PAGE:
A Political Companion to Saul Bellow

A Political Companion to Saul Bellow

A Political Companion to Saul Bellow

A Political Companion to Saul Bellow

Synopsis

Saul Bellow is one of the twentieth century's most influential, respected, and honored writers. His novels The Adventures of Augie March, Herzog, and Mr. Sammler's Planet won the National Book Award, and Humboldt's Gift was awarded the 1976 Pulitzer Prize for fiction. In addition, his plays garnered popular and critical acclaim, and some were produced on Broadway. Known for his insights into life in a post-Holocaust world, Bellow's explorations of modernity, Jewish identity, and the relationship between art and society have resonated with his readers, but because his writing is not overtly political, his politics have largely been ignored.

A Political Companion to Saul Bellow examines the author's novels, essays, short stories, and letters in order to illuminate his evolution from liberal to neoconservative. It investigates Bellow's exploration of the United States as a democratic system, the religious and ideological influences on his work, and his views on race relations, religious identity, and multiculturalism in the academy. Featuring a fascinating conclusion that draws from interviews with Bellow's sons, this accessible companion is an excellent resource for understanding the political thought of one of America's most acclaimed writers.

Excerpt

Those who undertake a study of American political thought must attend to the great theorists, philosophers, and essayists. Such a study is incomplete, however, if it neglects American literature, one of the greatest repositories of the nation’s political thought and teachings.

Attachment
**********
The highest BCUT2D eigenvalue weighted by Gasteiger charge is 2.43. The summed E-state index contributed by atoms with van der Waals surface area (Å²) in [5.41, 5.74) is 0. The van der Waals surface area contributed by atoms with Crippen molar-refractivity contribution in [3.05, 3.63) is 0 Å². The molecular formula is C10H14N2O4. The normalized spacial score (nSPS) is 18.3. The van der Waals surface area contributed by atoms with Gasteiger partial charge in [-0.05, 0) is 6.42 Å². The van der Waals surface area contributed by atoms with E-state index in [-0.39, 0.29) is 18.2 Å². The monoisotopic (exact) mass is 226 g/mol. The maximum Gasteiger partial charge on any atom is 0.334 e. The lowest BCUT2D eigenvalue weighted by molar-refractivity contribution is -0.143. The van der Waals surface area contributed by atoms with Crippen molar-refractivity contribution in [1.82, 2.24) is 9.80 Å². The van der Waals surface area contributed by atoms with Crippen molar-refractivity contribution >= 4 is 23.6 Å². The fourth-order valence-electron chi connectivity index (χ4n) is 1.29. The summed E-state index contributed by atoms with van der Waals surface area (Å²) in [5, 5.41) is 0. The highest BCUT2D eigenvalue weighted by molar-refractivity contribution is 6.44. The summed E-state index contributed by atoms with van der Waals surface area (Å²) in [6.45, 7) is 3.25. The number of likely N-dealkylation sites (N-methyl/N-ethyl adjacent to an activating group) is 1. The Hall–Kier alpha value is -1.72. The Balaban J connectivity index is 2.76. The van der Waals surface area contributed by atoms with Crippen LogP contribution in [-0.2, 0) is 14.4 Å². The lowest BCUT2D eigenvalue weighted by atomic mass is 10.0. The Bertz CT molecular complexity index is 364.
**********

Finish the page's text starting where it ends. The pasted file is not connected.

America’s literature is distinctive because it is, above all, intended for a democratic citizenry. In contrast to eras when an author would aim to inform or influence a select aristocratic audience, in democratic times, public influence and education must resonate with a more expansive, less leisured, and diverse audience to be effective. The great works of America’s literary tradition are the natural locus of democratic political teaching. Invoking the interest and attention of citizens through the pleasures afforded by the literary form, many of America’s great thinkers sought to forge a democratic public philosophy with subtle and often challenging teachings that unfolded in narrative, plot, and character development. Perhaps more than any other nation’s literary tradition, American literature is ineluctably political— shaped by democracy as much as it has in turn shaped democracy.

The Political Companions to Great American Authors series highlights the teachings of the great authors in America’s literary and belletristic tradition. An astute political interpretation of America’s literary tradition requires careful, patient, and attentive readers who approach the text with a view to understanding its underlying messages about citizenship and democracy. Essayists in this series approach the classic texts not with a “hermeneutics of suspicion” but with the curiosity of fellow citizens who believe that the great authors have something of value to teach their readers. The series . . .

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